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Approximately a quarter of RAPID3 assessments, confirmed with 92% accuracy by DAS28 scores, reported patients had low disease activity and could, therefore, postpone routine clinical visits.
The Routine Assessment of Patient Index Data 3 (RAPID3) was shown to have 92% accuracy in identifying low disease activity in patients with rheumatoid arthritis (RA), thus reducing 28% of on-site evaluations, according to a study published in Springer.1
“Patients are chronically monitored 2–4 times a year, leading to a large number of protocolized outpatient clinic visits. However, most of these visits could probably be postponed or even omitted, as 75% of patients in routine clinical follow-up are in low disease activity or remission,” investigators explained. “Reducing the number of unnecessary outpatient clinic visits will improve access for patients in need of rapid consultation and reduce healthcare and patient costs.”
Clinical data from the electronic medical record (EMR) at Reade Amsterdam was collected in this retrospective, database study to analyze characteristics between the Disease Activity Score 28 (DAS28) and the RAPID3 questionnaire in this patient population, focusing on low disease activity categories. Between June 2014 and March 2021, RAPID3 assessments were taken and followed by a DAS28 within 2 weeks. Disease activity categories for both measures were categorized as either low (remission and low disease activity) or high (moderate and high disease activity) using a 2.0 cutoff value for RAPID3 (remission: 0 – 1.0; low 1.1 – 2.0; moderate: 2.1 – 4.0; high: > 4) and 3.2 for DAS28 (remission: < 2.6; low: 2.6–3.1; moderate 3.2–5.1; high: > 5.1).
In total, 5009 combined RAPID3 and DAS28 measurements were obtained from 1681 patients with RA. The mean age was 60 years, median disease duration was 4 years, and 76% of patients were female.
The correlation between RAPID3 and DAS28 was 0.58 for all records (p < 0.001), with comparable agreement in the 4 categories of disease state for both measures. Low disease activity was seen in 28% (n = 1426) of patients, with a 92% accuracy when compared with the DAS28 score. These patients could therefore, theoretically, skip their next outpatient visit. However, patients categorized by the RAPID3 questionnaire as having high disease activity was only confirmed by the DAS28 in 44% of cases. Sensitivity to detect low disease activity was 0.39, positive predictive value was 0.92, and specificity was 0.93.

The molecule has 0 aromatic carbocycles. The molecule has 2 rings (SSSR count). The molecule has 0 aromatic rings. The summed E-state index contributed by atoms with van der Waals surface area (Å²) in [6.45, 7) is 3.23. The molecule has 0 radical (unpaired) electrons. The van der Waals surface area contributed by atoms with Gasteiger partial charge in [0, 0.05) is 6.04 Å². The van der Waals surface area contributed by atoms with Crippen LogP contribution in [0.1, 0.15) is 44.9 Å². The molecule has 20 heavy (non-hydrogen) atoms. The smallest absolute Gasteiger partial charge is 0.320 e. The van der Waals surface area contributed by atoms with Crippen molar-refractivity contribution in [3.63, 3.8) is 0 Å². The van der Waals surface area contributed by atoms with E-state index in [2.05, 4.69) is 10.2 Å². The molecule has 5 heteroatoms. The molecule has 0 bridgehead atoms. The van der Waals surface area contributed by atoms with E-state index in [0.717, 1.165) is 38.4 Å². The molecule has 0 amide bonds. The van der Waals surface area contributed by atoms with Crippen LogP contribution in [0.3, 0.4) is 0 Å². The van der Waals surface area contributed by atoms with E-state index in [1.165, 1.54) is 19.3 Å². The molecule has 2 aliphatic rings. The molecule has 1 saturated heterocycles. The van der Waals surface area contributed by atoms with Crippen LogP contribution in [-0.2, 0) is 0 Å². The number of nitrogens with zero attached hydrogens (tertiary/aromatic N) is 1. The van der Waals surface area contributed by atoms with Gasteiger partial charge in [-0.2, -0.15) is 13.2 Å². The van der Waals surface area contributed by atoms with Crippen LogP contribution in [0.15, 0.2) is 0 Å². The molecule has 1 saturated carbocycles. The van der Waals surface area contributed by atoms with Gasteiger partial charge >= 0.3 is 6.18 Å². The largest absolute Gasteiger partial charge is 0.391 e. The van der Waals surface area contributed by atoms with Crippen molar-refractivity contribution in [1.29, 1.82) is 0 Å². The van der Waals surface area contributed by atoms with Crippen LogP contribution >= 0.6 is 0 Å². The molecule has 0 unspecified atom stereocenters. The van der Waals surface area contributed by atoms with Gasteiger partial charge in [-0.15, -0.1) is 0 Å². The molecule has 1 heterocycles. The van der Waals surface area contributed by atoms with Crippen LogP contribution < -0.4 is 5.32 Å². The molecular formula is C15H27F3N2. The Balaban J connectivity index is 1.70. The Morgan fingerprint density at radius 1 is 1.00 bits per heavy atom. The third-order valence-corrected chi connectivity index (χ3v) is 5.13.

The study was limited by its retrospective nature and the possibility of selection bias, including only evaluating results of patients with both complete questionnaires and a DAS28. Patients in this group may, therefore, have better eHealth literacy or self-management when compared with the general population. However, results are likely generalizable to patients in this region. Further, flaws in the DAS28 evaluation may have led to a misclassification of remission or low disease activity. Lastly, investigators were not able to determine if low disease activity remained over time or analyze future flares. Future longitudinal studies are needed before implementing the RAPID3 system.
“In 92% of the cases where patients score a RAPID3 of ≤ 2.0, the DAS28 is ≤ 3.2. In our routine care approximately a quarter of assessments are at or below this level and could potentially be postponed,” investigators concluded. “We propose a system where consultations are postponed when the RAPID3 is ≤ 2.0 to reduce the number of outpatient clinic visits for patients with low disease activity. Such a proposal is safe if the patient can overrule it.”
Wiegel J, Seppen BF, Ter Wee MM, Nurmohamed MT, Boers M, Bos WH. The RAPID3 questionnaire as a screening tool to reduce the number of outpatient clinic visits: a retrospective cohort study [published online ahead of print, 2022 Apr 26]. Clin Rheumatol. 2022;10.1007/s10067-022-06162-7. doi:10.1007/s10067-022-06162-7